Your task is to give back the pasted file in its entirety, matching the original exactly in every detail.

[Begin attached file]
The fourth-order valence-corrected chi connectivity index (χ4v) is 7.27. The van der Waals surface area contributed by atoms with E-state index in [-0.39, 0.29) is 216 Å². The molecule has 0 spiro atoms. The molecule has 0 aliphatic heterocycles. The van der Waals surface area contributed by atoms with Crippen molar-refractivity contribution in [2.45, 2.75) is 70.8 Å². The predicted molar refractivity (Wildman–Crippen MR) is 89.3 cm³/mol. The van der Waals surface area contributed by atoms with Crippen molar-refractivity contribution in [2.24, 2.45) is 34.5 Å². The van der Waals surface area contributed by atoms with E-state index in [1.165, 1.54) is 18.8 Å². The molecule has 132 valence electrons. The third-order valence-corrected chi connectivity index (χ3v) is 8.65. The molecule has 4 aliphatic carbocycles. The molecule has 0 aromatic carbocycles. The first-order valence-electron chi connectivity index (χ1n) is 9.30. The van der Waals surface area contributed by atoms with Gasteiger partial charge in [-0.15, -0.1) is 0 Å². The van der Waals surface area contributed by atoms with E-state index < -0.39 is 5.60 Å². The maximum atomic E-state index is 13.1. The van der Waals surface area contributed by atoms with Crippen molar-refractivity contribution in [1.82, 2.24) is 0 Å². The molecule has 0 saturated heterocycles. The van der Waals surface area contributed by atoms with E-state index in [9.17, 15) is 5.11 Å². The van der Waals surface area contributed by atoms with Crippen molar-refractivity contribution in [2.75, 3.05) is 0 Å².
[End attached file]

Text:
The fourth-order valence-corrected chi connectivity index (χ4v) is 7.27. The van der Waals surface area contributed by atoms with E-state index in [-0.39, 0.29) is 216 Å². The molecule has 0 spiro atoms. The molecule has 0 aliphatic heterocycles. The van der Waals surface area contributed by atoms with Crippen molar-refractivity contribution in [2.45, 2.75) is 70.8 Å². The predicted molar refractivity (Wildman–Crippen MR) is 89.3 cm³/mol. The van der Waals surface area contributed by atoms with Crippen molar-refractivity contribution in [2.24, 2.45) is 34.5 Å². The van der Waals surface area contributed by atoms with E-state index in [1.165, 1.54) is 18.8 Å². The molecule has 132 valence electrons. The third-order valence-corrected chi connectivity index (χ3v) is 8.65. The molecule has 4 aliphatic carbocycles. The molecule has 0 aromatic carbocycles. The first-order valence-electron chi connectivity index (χ1n) is 9.30. The van der Waals surface area contributed by atoms with Gasteiger partial charge in [-0.15, -0.1) is 0 Å². The van der Waals surface area contributed by atoms with E-state index < -0.39 is 5.60 Å². The maximum atomic E-state index is 13.1. The van der Waals surface area contributed by atoms with Crippen molar-refractivity contribution in [1.82, 2.24) is 0 Å². The molecule has 0 saturated heterocycles. The van der Waals surface area contributed by atoms with E-state index in [9.17, 15) is 5.11 Å². The van der Waals surface area contributed by atoms with Crippen molar-refractivity contribution in [2.75, 3.05) is 0 Å².